Answer #1 : Marjorie Acker Phillips, born in Bourbon, Indiana on October, 25, 1985 to June 19, 1985 (aged 89), was an American Impressionist painter and art collector.
Phillips started drawing as a child. Her uncles were Reynolds Beal and Gifford Beal. Both men noticed Phillips artistic ability and suggested she pursue art as a career path.
She began attending the Art Students League in 1915 and graduated in 1918. She studied under Boardman Robinson. Phillips is quoted as stating that she “didn’t want to paint depressing pictures.”
She painted primarily landscapes & still life works. She attended an art exhibition for Duncan Phillips, an art collector & the two married in October that year. They collected over 2500 works of art.
She found inspiration in the work of Pierre Auguste Renoir & Paul Cezanne. In 1971 she curated a retrospective about Paul & published the book. A nature conservancy was named Phillips Preserve.
The Phillips family papers are held in the collection of the Heinz History Center. The Winterthur Museum, Garden and Library has a holding of archival materials of her.
Answer #2 : Marjorie Acker Phillips (1894–1985) was an American artist and philanthropist. She was known for her contributions to the arts and her role in establishing the Phillips Collection, an art museum located in Washington, D.C.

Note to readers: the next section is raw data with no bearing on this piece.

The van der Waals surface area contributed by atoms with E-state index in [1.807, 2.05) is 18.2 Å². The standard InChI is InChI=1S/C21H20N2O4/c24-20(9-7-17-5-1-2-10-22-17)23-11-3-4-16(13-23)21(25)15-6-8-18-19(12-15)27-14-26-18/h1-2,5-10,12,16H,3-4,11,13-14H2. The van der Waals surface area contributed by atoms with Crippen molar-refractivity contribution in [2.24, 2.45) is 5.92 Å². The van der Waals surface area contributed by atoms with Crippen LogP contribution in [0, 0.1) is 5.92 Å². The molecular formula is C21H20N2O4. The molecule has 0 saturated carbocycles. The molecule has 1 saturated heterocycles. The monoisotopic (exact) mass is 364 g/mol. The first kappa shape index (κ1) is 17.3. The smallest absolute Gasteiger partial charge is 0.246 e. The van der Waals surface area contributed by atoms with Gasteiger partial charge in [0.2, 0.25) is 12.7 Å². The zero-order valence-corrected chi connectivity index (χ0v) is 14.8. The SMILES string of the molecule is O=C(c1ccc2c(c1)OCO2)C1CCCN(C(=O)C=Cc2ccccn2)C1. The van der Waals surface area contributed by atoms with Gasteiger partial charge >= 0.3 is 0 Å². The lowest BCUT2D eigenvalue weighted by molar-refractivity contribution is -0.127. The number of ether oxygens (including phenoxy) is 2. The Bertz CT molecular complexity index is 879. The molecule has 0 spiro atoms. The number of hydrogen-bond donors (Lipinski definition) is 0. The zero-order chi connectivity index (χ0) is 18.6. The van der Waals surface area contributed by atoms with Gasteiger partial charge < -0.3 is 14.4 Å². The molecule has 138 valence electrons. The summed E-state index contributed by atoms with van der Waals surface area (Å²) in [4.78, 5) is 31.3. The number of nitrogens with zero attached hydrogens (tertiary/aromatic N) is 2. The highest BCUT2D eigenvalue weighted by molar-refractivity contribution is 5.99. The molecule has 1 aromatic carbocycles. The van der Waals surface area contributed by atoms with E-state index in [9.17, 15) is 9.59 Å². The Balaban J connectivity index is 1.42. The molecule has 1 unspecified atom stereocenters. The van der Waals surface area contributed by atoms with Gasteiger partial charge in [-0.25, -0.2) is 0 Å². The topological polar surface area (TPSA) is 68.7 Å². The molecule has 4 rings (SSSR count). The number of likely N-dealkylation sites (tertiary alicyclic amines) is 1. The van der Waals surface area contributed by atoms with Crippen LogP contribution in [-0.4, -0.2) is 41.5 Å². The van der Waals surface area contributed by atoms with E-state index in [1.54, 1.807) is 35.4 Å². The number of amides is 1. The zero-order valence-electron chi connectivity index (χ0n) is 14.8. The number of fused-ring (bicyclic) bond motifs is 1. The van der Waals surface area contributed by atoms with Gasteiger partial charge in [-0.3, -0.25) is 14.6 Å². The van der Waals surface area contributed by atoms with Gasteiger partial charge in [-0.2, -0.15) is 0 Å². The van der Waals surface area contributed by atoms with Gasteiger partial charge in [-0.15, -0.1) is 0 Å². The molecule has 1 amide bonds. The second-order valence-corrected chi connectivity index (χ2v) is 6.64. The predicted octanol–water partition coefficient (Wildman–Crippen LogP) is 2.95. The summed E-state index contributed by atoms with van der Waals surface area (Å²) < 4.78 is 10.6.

Marjorie Acker Phillips, along with her husband Duncan Phillips, founded the Phillips Collection in 1921. The museum is renowned for its collection of European and American art, featuring works by artists such as Pierre-Auguste Renoir, Vincent van Gogh, and Georgia O’Keeffe, among others. The Phillips Collection is known for its intimate atmosphere and the personal vision of its founders.
Marjorie Acker Phillips was not only involved in the establishment of the museum but also played an active role in supporting and promoting the arts. Her legacy lives on through the Phillips Collection, which continues to be an important cultural institution in Washington, D.C.